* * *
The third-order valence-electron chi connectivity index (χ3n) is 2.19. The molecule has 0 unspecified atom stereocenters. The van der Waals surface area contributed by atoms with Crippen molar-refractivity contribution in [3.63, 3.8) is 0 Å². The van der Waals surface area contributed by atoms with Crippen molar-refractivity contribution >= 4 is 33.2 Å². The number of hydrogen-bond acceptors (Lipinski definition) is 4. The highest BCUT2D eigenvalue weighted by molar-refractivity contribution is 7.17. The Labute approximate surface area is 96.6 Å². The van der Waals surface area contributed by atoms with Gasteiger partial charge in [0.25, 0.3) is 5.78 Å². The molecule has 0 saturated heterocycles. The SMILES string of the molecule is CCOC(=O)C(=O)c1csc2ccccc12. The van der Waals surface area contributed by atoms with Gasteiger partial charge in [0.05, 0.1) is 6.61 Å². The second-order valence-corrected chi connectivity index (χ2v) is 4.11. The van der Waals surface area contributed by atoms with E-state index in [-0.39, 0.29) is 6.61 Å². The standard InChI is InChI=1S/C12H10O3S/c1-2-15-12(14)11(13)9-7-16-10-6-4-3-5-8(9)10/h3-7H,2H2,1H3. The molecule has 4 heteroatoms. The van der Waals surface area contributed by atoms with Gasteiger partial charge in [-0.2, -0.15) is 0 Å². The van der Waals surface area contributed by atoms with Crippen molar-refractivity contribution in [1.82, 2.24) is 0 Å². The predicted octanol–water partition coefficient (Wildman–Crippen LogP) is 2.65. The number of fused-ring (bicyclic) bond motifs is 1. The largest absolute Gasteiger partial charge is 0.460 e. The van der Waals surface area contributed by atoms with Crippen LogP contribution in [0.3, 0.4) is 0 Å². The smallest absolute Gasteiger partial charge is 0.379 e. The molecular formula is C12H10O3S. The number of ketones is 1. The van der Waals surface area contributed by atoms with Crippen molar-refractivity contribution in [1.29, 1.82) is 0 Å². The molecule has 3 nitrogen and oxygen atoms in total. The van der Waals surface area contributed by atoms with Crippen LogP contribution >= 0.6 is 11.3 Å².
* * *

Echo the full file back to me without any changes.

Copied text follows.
The third-order valence-electron chi connectivity index (χ3n) is 2.19. The molecule has 0 unspecified atom stereocenters. The van der Waals surface area contributed by atoms with Crippen molar-refractivity contribution in [3.63, 3.8) is 0 Å². The van der Waals surface area contributed by atoms with Crippen molar-refractivity contribution >= 4 is 33.2 Å². The number of hydrogen-bond acceptors (Lipinski definition) is 4. The highest BCUT2D eigenvalue weighted by molar-refractivity contribution is 7.17. The Labute approximate surface area is 96.6 Å². The van der Waals surface area contributed by atoms with Gasteiger partial charge in [0.25, 0.3) is 5.78 Å². The molecule has 0 saturated heterocycles. The SMILES string of the molecule is CCOC(=O)C(=O)c1csc2ccccc12. The van der Waals surface area contributed by atoms with Gasteiger partial charge in [0.05, 0.1) is 6.61 Å². The second-order valence-corrected chi connectivity index (χ2v) is 4.11. The van der Waals surface area contributed by atoms with E-state index in [-0.39, 0.29) is 6.61 Å². The standard InChI is InChI=1S/C12H10O3S/c1-2-15-12(14)11(13)9-7-16-10-6-4-3-5-8(9)10/h3-7H,2H2,1H3. The molecule has 4 heteroatoms. The van der Waals surface area contributed by atoms with Gasteiger partial charge in [-0.2, -0.15) is 0 Å². The van der Waals surface area contributed by atoms with Crippen molar-refractivity contribution in [1.82, 2.24) is 0 Å². The predicted octanol–water partition coefficient (Wildman–Crippen LogP) is 2.65. The number of fused-ring (bicyclic) bond motifs is 1. The largest absolute Gasteiger partial charge is 0.460 e. The van der Waals surface area contributed by atoms with Crippen LogP contribution in [0.3, 0.4) is 0 Å². The smallest absolute Gasteiger partial charge is 0.379 e. The molecular formula is C12H10O3S. The number of ketones is 1. The van der Waals surface area contributed by atoms with Crippen molar-refractivity contribution in [1.29, 1.82) is 0 Å². The molecule has 3 nitrogen and oxygen atoms in total. The van der Waals surface area contributed by atoms with Crippen LogP contribution >= 0.6 is 11.3 Å².